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Showing: 1-10 results of 1769

CHAPTER I. THE DRAWING BOARD. A Drawing Board should be of soft pine and free from knots, so that it will easily receive the pins or tacks used to fasten down the paper. Its surface should be flat and level, or a little rounding, so that the paper shall lie close to its surface, which is one of the first requisites requisites in making a good drawing. Its edges should be straight and at a right angle one to the other, and the ends of the... more...

Education as a public business It is one of the complaints of the schoolmaster that the public does not defer to his professional opinion as completely as it does to that of practitioners in other professions. At first sight it might seem as though this indicated a defect either in the public or in the profession; and yet a wider view of the situation would suggest that such a conclusion is not a necessary one. The relations of education to the... more...

The story of Alexander Graham Bell's invention of the telephone has been told and retold. How he became involved in the difficult task of making practical phonograph records, and succeeded (in association with Charles Sumner Tainter and Chichester Bell), is not so well known. But material collected through the years by the U. S. National Museum of the Smithsonian Institution now makes clear how Bell and two associates took Edison's tinfoil... more...

Lesson 1. SHORT SOUNDS OF VOWELS. Short Sound of A. am cat gap ban capan bad bag can mapas mad gag fan napat pad hag pan rapax sad lag ran haprat gad tag tan jamsat sap fag van ham Short Sound of E. bed den net sell tentled ken pet nest rentred men set zest sentwed wen yet test wentbeg jet sex pest feltleg let fell rest pelthen met bell jest melt Lesson 2. SHORT SOUNDS OF VOWELS.—CONTINUED. Short Sound of I. if rid him sin jig it... more...

PREFACE. This work, as its title indicates, is intended for the use of Advanced Classes,—for scholars who are, to some extent, familiar with the principles of pronunciation and syllabication. It is not intended to supersede the ordinary Spelling-Book, but rather to follow it, as a practical application of the pupil's knowledge, not only in spelling, but in dividing and pronouncing the more difficult words in common use. It is believed... more...


CHAPTER I Strip by strip there opened out before me, as I climbed the "Thousand Stairs" to the red-roofed Administration Building, the broad panorama of Panama and her bay; below, the city of closely packed roofs and three-topped plazas compressed in a scallop of the sun-gleaming Pacific, with its peaked and wooded islands to far Taboga tilting motionless away to the curve of the earth; behind, the low, irregular jungled hills stretching hazily... more...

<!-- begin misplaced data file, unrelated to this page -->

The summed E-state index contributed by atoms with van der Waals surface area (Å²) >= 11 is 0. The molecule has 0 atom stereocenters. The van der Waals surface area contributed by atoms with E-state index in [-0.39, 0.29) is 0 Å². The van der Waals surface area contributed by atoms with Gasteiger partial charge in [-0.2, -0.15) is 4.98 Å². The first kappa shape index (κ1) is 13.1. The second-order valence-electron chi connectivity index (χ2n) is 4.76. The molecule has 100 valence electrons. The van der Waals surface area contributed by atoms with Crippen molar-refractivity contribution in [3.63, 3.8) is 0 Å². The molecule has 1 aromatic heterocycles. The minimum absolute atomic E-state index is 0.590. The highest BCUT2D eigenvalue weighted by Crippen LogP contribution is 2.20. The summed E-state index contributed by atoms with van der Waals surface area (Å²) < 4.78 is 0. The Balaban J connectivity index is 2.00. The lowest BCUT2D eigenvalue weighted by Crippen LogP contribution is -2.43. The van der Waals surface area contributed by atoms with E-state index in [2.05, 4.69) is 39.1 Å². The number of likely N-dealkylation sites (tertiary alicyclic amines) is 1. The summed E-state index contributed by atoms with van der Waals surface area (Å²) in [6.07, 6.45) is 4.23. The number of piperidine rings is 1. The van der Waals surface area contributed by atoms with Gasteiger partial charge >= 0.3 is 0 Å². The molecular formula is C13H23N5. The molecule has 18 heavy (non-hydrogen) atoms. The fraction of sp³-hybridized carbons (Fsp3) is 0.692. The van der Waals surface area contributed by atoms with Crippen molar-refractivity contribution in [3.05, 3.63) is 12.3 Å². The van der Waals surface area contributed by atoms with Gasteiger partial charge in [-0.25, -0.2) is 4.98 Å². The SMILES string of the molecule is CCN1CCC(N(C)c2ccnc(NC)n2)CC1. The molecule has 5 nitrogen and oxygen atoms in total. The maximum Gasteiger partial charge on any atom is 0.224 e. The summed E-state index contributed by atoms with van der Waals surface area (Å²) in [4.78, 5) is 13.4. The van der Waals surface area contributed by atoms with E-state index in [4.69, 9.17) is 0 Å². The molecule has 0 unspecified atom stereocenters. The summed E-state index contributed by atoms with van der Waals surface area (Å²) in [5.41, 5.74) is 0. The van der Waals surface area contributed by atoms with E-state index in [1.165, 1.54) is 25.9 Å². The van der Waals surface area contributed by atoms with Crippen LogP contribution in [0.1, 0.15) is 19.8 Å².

ZIONISM Among the persons of the educated classes who follow with any attention all the more important movements of the times, it would now be difficult to find one to whom the word "Zionism" is quite unknown. People are generally aware that it describes an idea and a movement that in the last years has found numerous adherents among the Jews of all countries, but especially among those of the East. Comparatively few, however, both among the... more...

SUCCESSFUL METHODS OF PUBLIC SPEAKING You can acquire valuable knowledge for use in your own public speaking by studying the successful methods of other men. This does not mean, however, that you are to imitate others, but simply to profit by their experience and suggestions in so far as they fit in naturally with your personality. All successful speakers do not speak alike. Each man has found certain things to be effective in his particular... more...

SUCCESS Success—that is the royal road we all want to tread, for the echo off its flagstones sounds pleasantly in the mind. It gives to man all that the natural man desires: the opportunity of exercising his activities to the full; the sense of power; the feeling that life is a slave, not a master; the knowledge that some great industry has quickened into life under the impulse of a single brain. To each his own particular branch of... more...

CHAPTER IThe Universal Need For Sales Knowledge Analysis of Secret of Certain Success The Secret of Certain Success has four principal elements. It comprises: (1) Knowing how to sell (2) The true idea (3) Of one's best capabilities (4) In the right market or field of service. Your success will be in direct proportion to your thorough knowledge and continual use of all four parts of the whole secret. No matter how great your effort, an... more...